Murray’s mini ground chicken and turkey burger sliders were created from a favorite family recipe and combine fresh, all-natural poultry with a proprietary blend of sea salt, black pepper, garlic powder, onion powder and cayenne pepper. Murray’s 15-ounce package contains six mini-burgers.
“Our sliders are also perfect for grocery chains, specialty stores, gourmet food shops and health food stores, as well. Consumers now have a new, delicious and healthy option that can be enjoyed year round at any event,” said Steve Gold, vice president, sales & marketing.
Source: Murray’s Chicken
68 pounds of ground beef recalled in VermontHarrington and Sons, a Williston, Vt., establishment, is recalling approximately 68 pounds of fresh ground beef products that may be contaminated with E. coliO157:H7, the U.S. Department of Agriculture's Food Safety and Inspection Service announced.
The products subject to recall include 1.5-pound and 10-pound cryovaced packages of "LaPlatte River Angus Farm, LLC Natural Ground Beef." Each package label bears the establishment number "EST. 8751" inside the USDA mark of inspection as well as the identifying case code "093491."
The products were produced on December 15, 2009, and were distributed to restaurants and a retail establishment in Chittenden County, Vt. This recall is a consequence of the establishment not properly defining the production lot. The problem was discovered through FSIS microbiological sampling. FSIS has received no reports of illnesses associated with consumption of these products.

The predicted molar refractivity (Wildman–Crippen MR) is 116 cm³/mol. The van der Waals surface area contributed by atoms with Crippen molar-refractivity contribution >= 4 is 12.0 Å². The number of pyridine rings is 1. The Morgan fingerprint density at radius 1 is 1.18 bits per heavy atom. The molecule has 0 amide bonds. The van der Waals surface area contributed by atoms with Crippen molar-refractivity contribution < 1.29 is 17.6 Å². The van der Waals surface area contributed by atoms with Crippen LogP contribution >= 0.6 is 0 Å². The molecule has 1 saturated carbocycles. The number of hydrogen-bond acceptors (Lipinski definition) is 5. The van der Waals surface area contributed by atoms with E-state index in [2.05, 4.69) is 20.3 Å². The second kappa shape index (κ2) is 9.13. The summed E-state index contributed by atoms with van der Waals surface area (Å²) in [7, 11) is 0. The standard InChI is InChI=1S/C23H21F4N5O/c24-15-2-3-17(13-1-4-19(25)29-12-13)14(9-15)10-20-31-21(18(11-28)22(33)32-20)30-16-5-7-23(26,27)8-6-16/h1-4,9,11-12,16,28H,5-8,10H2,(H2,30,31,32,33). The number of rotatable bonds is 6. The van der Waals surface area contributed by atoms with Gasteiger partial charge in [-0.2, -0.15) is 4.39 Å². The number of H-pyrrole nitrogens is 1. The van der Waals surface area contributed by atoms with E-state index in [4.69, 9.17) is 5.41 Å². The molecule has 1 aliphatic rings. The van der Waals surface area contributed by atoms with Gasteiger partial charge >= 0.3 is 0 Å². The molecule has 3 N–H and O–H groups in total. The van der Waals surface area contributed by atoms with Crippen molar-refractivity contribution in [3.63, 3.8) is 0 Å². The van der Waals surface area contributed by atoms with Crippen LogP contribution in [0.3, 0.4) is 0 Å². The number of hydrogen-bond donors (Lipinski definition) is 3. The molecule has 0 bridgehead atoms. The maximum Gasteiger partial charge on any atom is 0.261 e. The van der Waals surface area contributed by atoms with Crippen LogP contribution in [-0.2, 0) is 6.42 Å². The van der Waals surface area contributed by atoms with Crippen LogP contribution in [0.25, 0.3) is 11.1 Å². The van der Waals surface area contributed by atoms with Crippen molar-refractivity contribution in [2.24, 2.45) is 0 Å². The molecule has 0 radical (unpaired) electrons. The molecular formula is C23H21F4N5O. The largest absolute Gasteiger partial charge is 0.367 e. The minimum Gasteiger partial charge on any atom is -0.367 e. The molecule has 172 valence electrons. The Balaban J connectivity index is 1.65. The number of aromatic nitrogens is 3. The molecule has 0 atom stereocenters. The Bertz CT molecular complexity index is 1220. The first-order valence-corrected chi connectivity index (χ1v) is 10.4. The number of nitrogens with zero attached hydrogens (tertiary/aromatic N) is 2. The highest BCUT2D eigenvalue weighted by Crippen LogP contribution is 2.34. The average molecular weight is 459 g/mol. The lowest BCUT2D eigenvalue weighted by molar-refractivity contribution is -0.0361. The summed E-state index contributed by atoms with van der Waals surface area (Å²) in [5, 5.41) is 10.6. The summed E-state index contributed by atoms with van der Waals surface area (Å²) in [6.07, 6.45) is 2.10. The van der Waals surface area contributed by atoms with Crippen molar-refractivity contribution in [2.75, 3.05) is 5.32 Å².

High-pressure processing consortium formedThe National Center for Food Safety and Technology (NCFST), Illinois Institute of Technology (IIT), a leading food research institute in high pressure processing (HPP) technology, announced that it has formed a new HPP working group to drive forward scientific advances and commercial applications for industry. NCFST is inviting food packaging and product companies interested in capitalizing on this business development enterprise to join as members.
The formation of the NCFST High Pressure Research Consortium (HPRC) follows a successful seven-year, industry-supported collaborative Dual Use Science and Technology (DUST) consortium that resulted in development of a novel food sterilization technology, pressure assisted thermal sterilization (PATS). The promising advanced HPP-based technology utilizes high pressure to produce temperatures that ensure the production of commercially sterile low-acid food products while significantly improving food-quality attributes. PATS was accepted in February 2009 by the US Food and Drug Administration (FDA) as a new alternative to commercially sterilize low-acid canned food products.
“Over the past 10 years, the use of extreme hydrostatic pressure has gained commercial viability as an alternative preservation method for foods, improving both the safety and quality of many products,” says Larry Keener, NCFST’s process authority and president of Seattle-based International Product Safety Consultants. “PATS is a major step in the evolution of HPP-based sterilization. Based on this success, NCFST’s High Pressure Research Consortium aims to drive more significant step-change in this evolution by creating a new platform for product innovation and value creation in the food industry.”